While most people know certain family law terms like “community property” and “visitation“, even if they haven’t been involved in a divorce, they generally haven’t heard the acronym “QDRO” before. It is, though, quite common.
A Qualified Domestic Relations Order or QDRO is a legal tool used to divide retirement accounts. Specifically, it is a court order signed by a judge, which directs the plan administrator of the husband’s or wife’s pension or 401(k) to distribute a portion of those funds to the other spouse. The transfer is accomplished without implicating any penalty or tax payment requirement.
If either spouse accumulated retirement benefits during the marriage, those benefits will be considered marital property (unless a valid prenuptial agreement indicates otherwise). Generally, unpaid retirement benefits accrued before the date of marriage will be considered non-marital or separate property. Non-marital property will not be divided in a divorce.
Likewise, social security benefits, federal railroad retirement benefits, and some government pensions are not considered distributable in a divorce action.
No QDRO is needed if the retirement savings are deposited in Individual Retirement Accounts (“IRAs”). If the parties’ retirement savings is held in a traditional pension (or “defined benefit plan”), a Employee Stock Option Plan (ESOP) or a 401(k) plan (or “defined contribution plan”), the law and the plan administrator will require a QDRO to accomplish the division of funds.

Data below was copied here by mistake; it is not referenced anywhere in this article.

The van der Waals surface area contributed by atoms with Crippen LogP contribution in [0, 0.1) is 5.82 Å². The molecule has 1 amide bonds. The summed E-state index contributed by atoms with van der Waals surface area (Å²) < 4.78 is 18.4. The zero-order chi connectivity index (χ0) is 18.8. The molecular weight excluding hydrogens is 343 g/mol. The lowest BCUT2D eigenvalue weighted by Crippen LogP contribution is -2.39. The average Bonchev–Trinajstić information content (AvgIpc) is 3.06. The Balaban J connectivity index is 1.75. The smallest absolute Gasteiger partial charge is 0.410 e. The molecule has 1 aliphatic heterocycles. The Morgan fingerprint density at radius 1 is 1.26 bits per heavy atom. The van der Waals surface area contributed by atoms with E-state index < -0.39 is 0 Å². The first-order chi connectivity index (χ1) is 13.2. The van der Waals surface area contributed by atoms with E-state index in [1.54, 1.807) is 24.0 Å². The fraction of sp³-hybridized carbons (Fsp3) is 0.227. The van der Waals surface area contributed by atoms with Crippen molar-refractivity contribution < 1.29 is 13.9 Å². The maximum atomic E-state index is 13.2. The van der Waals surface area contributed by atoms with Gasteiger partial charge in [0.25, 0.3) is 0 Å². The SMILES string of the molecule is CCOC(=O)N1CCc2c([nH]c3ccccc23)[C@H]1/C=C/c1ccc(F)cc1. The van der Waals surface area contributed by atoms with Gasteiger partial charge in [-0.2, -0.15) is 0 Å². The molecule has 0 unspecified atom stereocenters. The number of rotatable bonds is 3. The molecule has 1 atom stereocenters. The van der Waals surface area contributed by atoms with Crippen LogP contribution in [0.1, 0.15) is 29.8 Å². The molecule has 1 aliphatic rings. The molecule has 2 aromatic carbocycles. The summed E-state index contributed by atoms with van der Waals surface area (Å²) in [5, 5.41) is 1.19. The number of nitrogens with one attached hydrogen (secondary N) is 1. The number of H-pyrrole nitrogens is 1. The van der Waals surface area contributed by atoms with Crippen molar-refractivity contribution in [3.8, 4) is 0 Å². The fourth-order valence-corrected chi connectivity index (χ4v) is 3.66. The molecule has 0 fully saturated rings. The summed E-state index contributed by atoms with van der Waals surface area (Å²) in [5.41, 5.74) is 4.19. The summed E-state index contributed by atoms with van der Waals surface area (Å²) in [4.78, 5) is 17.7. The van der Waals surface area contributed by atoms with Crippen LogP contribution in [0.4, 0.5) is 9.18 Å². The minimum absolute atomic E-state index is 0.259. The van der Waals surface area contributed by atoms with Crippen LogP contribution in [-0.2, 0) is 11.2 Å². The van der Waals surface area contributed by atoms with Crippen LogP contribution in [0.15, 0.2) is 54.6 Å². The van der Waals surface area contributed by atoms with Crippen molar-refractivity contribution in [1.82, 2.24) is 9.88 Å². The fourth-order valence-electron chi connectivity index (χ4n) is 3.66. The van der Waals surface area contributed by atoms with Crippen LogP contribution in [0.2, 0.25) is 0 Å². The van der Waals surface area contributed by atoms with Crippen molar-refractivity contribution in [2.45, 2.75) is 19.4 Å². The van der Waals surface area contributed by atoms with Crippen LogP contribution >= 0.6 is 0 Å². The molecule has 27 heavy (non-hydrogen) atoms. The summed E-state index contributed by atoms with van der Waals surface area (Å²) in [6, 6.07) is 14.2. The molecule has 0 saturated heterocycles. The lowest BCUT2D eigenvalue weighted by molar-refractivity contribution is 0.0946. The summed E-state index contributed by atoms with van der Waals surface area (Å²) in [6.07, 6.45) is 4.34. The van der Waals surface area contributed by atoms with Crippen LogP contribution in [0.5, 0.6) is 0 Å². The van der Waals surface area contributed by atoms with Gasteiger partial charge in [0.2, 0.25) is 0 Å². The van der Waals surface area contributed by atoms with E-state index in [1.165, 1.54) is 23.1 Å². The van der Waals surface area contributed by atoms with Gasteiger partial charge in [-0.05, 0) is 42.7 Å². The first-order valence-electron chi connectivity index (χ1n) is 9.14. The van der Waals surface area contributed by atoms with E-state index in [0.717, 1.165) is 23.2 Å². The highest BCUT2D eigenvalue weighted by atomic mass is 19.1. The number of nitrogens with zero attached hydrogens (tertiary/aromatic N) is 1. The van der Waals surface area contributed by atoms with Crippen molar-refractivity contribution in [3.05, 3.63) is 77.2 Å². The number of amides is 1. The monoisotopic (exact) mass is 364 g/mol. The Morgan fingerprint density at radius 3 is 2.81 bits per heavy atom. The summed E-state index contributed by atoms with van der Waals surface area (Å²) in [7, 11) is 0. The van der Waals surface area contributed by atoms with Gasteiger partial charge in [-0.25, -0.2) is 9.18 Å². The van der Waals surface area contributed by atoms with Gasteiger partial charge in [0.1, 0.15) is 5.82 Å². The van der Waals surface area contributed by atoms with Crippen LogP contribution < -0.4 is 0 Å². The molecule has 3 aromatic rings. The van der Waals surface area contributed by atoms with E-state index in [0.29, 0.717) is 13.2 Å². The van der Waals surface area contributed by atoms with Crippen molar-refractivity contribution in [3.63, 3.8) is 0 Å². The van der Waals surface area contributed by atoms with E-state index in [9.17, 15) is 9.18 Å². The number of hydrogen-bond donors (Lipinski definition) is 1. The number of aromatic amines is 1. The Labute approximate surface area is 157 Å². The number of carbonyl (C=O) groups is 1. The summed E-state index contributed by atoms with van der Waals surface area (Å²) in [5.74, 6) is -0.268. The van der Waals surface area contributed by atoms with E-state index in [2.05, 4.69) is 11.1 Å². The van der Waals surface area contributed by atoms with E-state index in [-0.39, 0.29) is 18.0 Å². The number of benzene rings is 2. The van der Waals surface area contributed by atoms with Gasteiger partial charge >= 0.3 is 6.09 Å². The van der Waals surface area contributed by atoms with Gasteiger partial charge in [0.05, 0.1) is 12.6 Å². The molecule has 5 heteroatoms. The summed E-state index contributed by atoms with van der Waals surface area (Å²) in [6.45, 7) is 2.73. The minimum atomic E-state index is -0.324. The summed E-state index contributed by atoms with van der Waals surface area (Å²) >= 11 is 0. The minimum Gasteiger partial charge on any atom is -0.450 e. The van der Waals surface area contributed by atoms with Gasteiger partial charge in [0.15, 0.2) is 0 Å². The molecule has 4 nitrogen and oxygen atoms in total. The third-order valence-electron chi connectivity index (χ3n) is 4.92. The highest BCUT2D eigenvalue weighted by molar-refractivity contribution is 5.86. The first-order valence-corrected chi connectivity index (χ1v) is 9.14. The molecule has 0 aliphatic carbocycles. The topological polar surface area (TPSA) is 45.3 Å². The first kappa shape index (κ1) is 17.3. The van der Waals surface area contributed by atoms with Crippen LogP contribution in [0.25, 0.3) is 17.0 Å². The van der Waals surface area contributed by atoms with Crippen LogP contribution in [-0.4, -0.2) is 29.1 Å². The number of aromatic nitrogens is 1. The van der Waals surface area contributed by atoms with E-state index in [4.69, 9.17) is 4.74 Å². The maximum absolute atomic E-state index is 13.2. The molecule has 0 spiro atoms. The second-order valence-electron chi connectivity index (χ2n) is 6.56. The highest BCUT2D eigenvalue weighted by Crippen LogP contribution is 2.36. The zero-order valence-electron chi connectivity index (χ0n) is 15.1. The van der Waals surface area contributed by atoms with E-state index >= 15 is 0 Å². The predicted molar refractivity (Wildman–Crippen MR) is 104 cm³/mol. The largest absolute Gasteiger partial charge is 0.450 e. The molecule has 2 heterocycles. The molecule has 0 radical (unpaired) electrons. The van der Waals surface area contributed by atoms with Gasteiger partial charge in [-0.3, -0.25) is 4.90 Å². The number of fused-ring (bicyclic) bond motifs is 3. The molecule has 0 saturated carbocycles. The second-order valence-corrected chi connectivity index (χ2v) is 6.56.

Due to federal regulation of pensions and 401(k)s, there are detailed requirements with which every QDRO must comply to be valid. With the assistance of a valid, approved QDRO, all or a portion of the retirement funds in a pension plan or 401(k) plan can be transferred from the plan participant spouse to the other spouse (now known as the “alternate payee”).
The receiving spouse will actually end up with his or her own separate account. If the participant spouse has a traditional pension, the plan administrator will establish a separate pension benefit for the receiving spouse. If the participant spouse has his or her retirement savings in a 401(k) plan, a portion of the plan funds will be rolled over into the receiving spouse’s IRA, with no tax and no penalty.
Many attorneys outsource the drafting of the QDRO because of the tedious requirements of federal law and of the various plan administrators. Before the judge signs the QDRO, the plan administrator will actually need to approve the language of the Order to ensure that it meets all of the plan’s requirements. If the QDRO doesn’t comply with certain laws, the participant spouse (the one who originally saved the money from his or her income) could be stuck with a tax liability on funds he or she transferred to an ex-spouse.